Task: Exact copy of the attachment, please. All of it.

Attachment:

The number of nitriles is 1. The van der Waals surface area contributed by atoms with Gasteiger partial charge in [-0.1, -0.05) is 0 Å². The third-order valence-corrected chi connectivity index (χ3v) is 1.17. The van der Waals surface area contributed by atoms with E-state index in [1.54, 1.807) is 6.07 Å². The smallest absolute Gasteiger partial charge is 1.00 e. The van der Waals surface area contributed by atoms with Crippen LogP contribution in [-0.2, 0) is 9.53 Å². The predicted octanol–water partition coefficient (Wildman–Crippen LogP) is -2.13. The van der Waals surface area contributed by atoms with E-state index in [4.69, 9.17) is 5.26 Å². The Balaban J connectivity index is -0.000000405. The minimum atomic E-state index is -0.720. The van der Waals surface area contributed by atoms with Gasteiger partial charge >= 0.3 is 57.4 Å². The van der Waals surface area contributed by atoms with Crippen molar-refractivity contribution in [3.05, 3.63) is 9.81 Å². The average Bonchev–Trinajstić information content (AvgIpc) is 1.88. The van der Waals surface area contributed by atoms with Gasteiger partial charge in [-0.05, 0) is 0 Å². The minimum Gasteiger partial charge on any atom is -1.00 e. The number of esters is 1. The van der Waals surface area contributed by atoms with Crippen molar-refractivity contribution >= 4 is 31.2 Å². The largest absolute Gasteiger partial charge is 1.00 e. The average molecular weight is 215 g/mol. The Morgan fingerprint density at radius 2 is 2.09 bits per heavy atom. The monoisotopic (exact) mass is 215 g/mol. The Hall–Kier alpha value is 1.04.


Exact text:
The number of nitriles is 1. The van der Waals surface area contributed by atoms with Gasteiger partial charge in [-0.1, -0.05) is 0 Å². The third-order valence-corrected chi connectivity index (χ3v) is 1.17. The van der Waals surface area contributed by atoms with E-state index in [1.54, 1.807) is 6.07 Å². The smallest absolute Gasteiger partial charge is 1.00 e. The van der Waals surface area contributed by atoms with Crippen LogP contribution in [-0.2, 0) is 9.53 Å². The predicted octanol–water partition coefficient (Wildman–Crippen LogP) is -2.13. The van der Waals surface area contributed by atoms with E-state index in [4.69, 9.17) is 5.26 Å². The Balaban J connectivity index is -0.000000405. The minimum atomic E-state index is -0.720. The van der Waals surface area contributed by atoms with Gasteiger partial charge >= 0.3 is 57.4 Å². The van der Waals surface area contributed by atoms with Crippen molar-refractivity contribution in [3.05, 3.63) is 9.81 Å². The average Bonchev–Trinajstić information content (AvgIpc) is 1.88. The van der Waals surface area contributed by atoms with Gasteiger partial charge in [-0.05, 0) is 0 Å². The minimum Gasteiger partial charge on any atom is -1.00 e. The number of esters is 1. The van der Waals surface area contributed by atoms with Crippen molar-refractivity contribution >= 4 is 31.2 Å². The largest absolute Gasteiger partial charge is 1.00 e. The average molecular weight is 215 g/mol. The Morgan fingerprint density at radius 2 is 2.09 bits per heavy atom. The monoisotopic (exact) mass is 215 g/mol. The Hall–Kier alpha value is 1.04.